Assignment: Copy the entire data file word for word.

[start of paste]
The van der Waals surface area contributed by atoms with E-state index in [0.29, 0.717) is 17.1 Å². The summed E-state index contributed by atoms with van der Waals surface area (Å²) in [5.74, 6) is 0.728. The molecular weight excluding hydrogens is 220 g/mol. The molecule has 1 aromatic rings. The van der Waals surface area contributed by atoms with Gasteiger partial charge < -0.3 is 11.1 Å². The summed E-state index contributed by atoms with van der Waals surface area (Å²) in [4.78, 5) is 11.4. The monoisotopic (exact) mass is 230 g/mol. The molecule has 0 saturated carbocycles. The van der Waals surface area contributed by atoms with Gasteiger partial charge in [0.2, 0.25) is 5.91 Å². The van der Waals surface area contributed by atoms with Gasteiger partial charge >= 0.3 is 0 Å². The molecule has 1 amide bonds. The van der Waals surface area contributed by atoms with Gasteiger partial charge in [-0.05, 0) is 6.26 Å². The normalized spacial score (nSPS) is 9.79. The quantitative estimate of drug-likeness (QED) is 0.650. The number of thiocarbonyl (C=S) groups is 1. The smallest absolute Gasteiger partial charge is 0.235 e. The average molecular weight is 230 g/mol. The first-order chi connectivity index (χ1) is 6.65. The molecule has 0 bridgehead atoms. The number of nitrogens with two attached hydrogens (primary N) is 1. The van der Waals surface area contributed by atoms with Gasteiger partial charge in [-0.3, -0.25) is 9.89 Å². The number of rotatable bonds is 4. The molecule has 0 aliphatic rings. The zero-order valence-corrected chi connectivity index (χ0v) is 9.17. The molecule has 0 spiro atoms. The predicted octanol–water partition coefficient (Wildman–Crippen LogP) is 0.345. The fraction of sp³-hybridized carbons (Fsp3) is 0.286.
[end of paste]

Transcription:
The van der Waals surface area contributed by atoms with E-state index in [0.29, 0.717) is 17.1 Å². The summed E-state index contributed by atoms with van der Waals surface area (Å²) in [5.74, 6) is 0.728. The molecular weight excluding hydrogens is 220 g/mol. The molecule has 1 aromatic rings. The van der Waals surface area contributed by atoms with Gasteiger partial charge < -0.3 is 11.1 Å². The summed E-state index contributed by atoms with van der Waals surface area (Å²) in [4.78, 5) is 11.4. The monoisotopic (exact) mass is 230 g/mol. The molecule has 0 saturated carbocycles. The van der Waals surface area contributed by atoms with Gasteiger partial charge in [0.2, 0.25) is 5.91 Å². The van der Waals surface area contributed by atoms with Gasteiger partial charge >= 0.3 is 0 Å². The molecule has 1 amide bonds. The van der Waals surface area contributed by atoms with Gasteiger partial charge in [-0.05, 0) is 6.26 Å². The normalized spacial score (nSPS) is 9.79. The quantitative estimate of drug-likeness (QED) is 0.650. The number of thiocarbonyl (C=S) groups is 1. The smallest absolute Gasteiger partial charge is 0.235 e. The average molecular weight is 230 g/mol. The first-order chi connectivity index (χ1) is 6.65. The molecule has 0 bridgehead atoms. The number of nitrogens with two attached hydrogens (primary N) is 1. The van der Waals surface area contributed by atoms with Gasteiger partial charge in [-0.3, -0.25) is 9.89 Å². The number of rotatable bonds is 4. The molecule has 0 aliphatic rings. The zero-order valence-corrected chi connectivity index (χ0v) is 9.17. The molecule has 0 spiro atoms. The predicted octanol–water partition coefficient (Wildman–Crippen LogP) is 0.345. The fraction of sp³-hybridized carbons (Fsp3) is 0.286.